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Jim White


“Titles never come easy to me, but this one did. Long before I recorded a single note I knew what I’d call it. That name, it was just in the air.” Singer songwriter Jim White has a habit of snatching meaning from thin air. His critically acclaimed debut album, The Mysterious Tale of How I Shouted Wrong-Eyed Jesus, tapped into the zeitgeist of what would soon blossom into the lo-fi Americana movement.

“Back then (1997) there was maybe twenty of us doing it—Wilco and 16 Horsepower, of course Lucinda and Steve Earle and The Jayhawks. Now, hell, there’s a million lonesome geniuses out there, each one singing their heart out sadder than the next.”

Where It Hits You is Jim’s chance to sing his heart out—and sing he does—no small feat, considering the heart that’s singing was badly broken during the making of the record.

“Midway through it my wife left me. Just walked out the door…into the arms of younger man. We have kids, you know? Lord, what a mess. I was…well, what’s a word lower than devastated? I was sub-devastated. Many of the songs on this record I wrote for her. So what do you do? I had to finish it, but singing those songs, hearing those words over and over, it was quite a trial.”

As is often the case with cathartic upheaval, sometimes tribulation forces buried treasure to the surface. This holds true with Where It Hits You, as rich and diverse a record as Jim has ever produced. From the brooding dreamlike opener, “Chase The Dark Away,” to the wild eyed stomp of “Here We Go,” to the Beefheartesque “Infinite Mind,” to the Harvest-era Neil Young ringer “My Brother’s Keeper,”

Where It Hits You finds Jim in full musical stride, effortlessly blending genres and approaches in ways that sometimes boggle the mind. But as White’s work has shown over the arc of his career, despite the experimental extremes he recklessly embraces, there’s always a cohesive, singular identity that holds the divergent influences together.

“It should be a journey—you know? A meaningful journey that carries you to a better place. That’s what a good record does. It’s a ferry that transports you and those you love to somewhere where things make sense.”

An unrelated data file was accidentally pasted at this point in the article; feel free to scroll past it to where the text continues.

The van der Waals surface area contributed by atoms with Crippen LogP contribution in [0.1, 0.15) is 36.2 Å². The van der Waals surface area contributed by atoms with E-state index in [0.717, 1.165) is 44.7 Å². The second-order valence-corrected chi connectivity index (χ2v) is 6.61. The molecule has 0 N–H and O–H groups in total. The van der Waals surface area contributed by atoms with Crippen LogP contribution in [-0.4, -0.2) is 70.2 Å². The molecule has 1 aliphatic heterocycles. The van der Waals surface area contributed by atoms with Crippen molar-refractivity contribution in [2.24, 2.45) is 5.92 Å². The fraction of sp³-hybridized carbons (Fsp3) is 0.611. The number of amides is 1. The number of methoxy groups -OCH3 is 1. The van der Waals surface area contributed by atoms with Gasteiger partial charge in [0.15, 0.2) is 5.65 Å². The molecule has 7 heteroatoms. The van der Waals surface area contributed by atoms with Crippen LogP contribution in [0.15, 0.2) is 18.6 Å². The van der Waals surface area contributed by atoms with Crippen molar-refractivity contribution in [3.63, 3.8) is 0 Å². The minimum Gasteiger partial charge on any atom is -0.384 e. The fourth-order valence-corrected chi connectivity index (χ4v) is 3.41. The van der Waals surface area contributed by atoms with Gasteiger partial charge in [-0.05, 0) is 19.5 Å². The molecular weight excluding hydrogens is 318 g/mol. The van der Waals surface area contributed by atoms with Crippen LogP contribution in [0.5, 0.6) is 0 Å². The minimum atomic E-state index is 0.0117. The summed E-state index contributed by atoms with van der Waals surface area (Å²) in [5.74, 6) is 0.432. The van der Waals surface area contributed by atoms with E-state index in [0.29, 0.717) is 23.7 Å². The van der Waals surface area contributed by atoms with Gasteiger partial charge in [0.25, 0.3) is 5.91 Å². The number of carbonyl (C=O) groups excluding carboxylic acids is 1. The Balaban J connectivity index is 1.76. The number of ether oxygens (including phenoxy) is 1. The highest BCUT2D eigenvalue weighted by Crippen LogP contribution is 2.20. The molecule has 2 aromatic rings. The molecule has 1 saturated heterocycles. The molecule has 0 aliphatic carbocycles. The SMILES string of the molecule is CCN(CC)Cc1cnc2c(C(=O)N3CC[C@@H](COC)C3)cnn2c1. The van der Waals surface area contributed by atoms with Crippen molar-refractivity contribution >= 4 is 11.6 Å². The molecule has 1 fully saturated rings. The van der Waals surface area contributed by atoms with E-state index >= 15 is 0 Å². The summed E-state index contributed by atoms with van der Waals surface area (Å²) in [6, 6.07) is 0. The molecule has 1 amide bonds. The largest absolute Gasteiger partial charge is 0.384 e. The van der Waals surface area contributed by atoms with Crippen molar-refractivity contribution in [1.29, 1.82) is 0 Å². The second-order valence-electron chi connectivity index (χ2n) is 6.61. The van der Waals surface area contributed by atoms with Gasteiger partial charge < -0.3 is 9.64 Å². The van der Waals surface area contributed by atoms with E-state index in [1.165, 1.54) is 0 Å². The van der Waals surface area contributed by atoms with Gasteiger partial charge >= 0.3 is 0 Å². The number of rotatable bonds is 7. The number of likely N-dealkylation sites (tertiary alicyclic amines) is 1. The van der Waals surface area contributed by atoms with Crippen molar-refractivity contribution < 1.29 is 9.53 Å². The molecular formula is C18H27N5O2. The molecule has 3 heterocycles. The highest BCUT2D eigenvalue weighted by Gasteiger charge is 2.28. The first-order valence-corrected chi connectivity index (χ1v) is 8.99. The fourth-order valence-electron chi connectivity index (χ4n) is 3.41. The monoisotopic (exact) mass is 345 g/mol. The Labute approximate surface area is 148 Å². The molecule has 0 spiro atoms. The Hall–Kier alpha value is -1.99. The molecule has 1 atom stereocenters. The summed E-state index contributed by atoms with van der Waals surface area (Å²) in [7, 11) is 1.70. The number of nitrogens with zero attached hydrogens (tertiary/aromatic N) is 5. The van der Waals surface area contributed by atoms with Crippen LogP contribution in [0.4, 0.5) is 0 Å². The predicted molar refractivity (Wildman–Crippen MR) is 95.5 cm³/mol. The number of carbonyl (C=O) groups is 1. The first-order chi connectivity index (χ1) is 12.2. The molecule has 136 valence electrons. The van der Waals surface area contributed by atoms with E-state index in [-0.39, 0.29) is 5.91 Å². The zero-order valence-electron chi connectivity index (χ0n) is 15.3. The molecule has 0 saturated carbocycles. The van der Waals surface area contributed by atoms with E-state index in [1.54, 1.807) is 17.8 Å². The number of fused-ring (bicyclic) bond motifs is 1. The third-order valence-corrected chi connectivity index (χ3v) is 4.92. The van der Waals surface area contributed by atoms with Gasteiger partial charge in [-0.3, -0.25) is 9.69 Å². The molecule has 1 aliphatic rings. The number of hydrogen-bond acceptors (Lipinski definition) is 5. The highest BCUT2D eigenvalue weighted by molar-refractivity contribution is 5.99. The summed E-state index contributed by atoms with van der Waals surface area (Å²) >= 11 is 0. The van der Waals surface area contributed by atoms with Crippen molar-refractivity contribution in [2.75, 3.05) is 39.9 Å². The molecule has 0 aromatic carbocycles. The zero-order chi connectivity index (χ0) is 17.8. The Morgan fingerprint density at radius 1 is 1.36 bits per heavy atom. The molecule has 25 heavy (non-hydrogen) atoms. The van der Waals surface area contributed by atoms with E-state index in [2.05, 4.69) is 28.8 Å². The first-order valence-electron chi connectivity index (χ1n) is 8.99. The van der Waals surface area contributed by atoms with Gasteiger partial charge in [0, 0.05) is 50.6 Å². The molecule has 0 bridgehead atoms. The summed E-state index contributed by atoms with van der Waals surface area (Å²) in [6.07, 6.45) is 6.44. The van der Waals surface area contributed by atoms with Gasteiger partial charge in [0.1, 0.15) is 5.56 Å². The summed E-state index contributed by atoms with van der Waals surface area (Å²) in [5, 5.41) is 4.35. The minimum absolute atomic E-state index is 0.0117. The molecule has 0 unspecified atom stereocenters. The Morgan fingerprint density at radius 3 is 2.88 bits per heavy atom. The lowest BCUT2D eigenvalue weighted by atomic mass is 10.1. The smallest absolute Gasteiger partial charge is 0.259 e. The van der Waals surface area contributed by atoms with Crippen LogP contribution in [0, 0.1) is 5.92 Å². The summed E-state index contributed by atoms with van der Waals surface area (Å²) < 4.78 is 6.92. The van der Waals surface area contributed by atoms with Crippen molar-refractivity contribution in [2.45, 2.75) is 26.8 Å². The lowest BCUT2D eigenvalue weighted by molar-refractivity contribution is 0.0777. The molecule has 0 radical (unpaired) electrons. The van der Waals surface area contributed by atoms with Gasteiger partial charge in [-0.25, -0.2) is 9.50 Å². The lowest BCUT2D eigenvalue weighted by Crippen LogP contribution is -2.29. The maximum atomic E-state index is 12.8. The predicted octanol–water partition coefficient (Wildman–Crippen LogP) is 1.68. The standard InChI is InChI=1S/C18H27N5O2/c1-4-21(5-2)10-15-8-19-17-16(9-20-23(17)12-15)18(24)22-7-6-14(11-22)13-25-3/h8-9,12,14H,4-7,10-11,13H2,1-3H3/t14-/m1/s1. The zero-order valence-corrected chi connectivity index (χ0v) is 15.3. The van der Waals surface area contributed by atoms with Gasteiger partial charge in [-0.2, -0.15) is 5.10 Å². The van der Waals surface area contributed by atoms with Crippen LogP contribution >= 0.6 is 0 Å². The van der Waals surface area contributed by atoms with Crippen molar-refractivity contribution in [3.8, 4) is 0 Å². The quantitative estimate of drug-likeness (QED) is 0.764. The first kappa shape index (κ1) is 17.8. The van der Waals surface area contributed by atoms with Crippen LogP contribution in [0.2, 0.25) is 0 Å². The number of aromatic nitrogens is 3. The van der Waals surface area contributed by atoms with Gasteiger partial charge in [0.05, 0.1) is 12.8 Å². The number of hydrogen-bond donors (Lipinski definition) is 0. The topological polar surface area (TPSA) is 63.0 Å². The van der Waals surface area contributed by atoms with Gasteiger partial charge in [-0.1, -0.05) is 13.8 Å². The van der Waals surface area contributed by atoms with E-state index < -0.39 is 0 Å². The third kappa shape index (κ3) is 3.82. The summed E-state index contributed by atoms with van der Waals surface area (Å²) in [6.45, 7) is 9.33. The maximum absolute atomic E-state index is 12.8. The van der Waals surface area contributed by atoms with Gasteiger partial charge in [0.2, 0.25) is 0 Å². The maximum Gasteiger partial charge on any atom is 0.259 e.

Making sense of the challenges that life presents to an outsider seems to be an obsession with the Athens, Georgia resident, and in some ways explains his cult status among deep thinkers. Known primarily for both his genre bending records like his 2001 break out  album No Such Place and 2007’s Transnormal Skiperoo, as well as his memorable role as narrator/guide of the award winning BBC documentary film Searching For The Wrong Eyed Jesus, Jim’s an eternally restless soul.

His musical output is diverse and considerable—five full length records, numerous side projects including last year’s much lauded Sounds of the Americans (4 stars UK Uncut), which was the offshoot of a wildly eclectic score Jim wrote for a theater production of Sam Shepherd’s works staged by the legendary Julliard Drama School.

Beyond the musical sphere Jim’s an accomplished fiction writer, publishing short stories in both the US and abroad. His essay The Bottom will be a featured article in the premier edition of new west coast music mag, The Fixer.  He’s served as a literary commentator alongside luminaries Edward Albee and Pico Iyer for the National Endowment of the Arts.

Not content to let any aesthetic avenue go unexplored, Jim’s a fine art photographer (he does his own album covers!) and visual artist as well, having mounted shows at the prestigious Douglas Hyde Gallery at Trinity College in Dublin, Ireland and Southeastern Center for Contemporary Art in Winston/Salem.

Having split from long time label Luaka Bop, Jim took the reins of Where It Hits You, producing and financing it himself.  “It was liberating in some ways. But damn, I miss the extraordinary guidance and insights David (Byrne) and Yale (Evelev) always offered. It was tough. Those folks at Luaka Bop are like family to me, but we all understood it was time for me to move on.”

Buoyed by the success of helming Where It Hits You, Jim decided to delve further into producing, working on several other artists records in 2010, most notably the debut album of the upstart Belgian Americana outfit Stanton, (featuring G.C Hellings, who Jim describes as “The best guitar player I ever heard. Good as Doug Pettibone…at least.”) as well as eccentric songsmith Dare Dukes and west coast folk darling Haroula Rose.

“I just can’t sit down. I wish I could, but there’s so far to go. And I somehow, some way, by hook or by crook, I’m gonna get there.”

When asked where it is he’s going, and what he’ll do when he gets there, Jim’s bemused reply? “I guess I’ll know when it hits me. And where it hits me…you know?”

 See Also:  Jim White vs. The Packway Handle Band 

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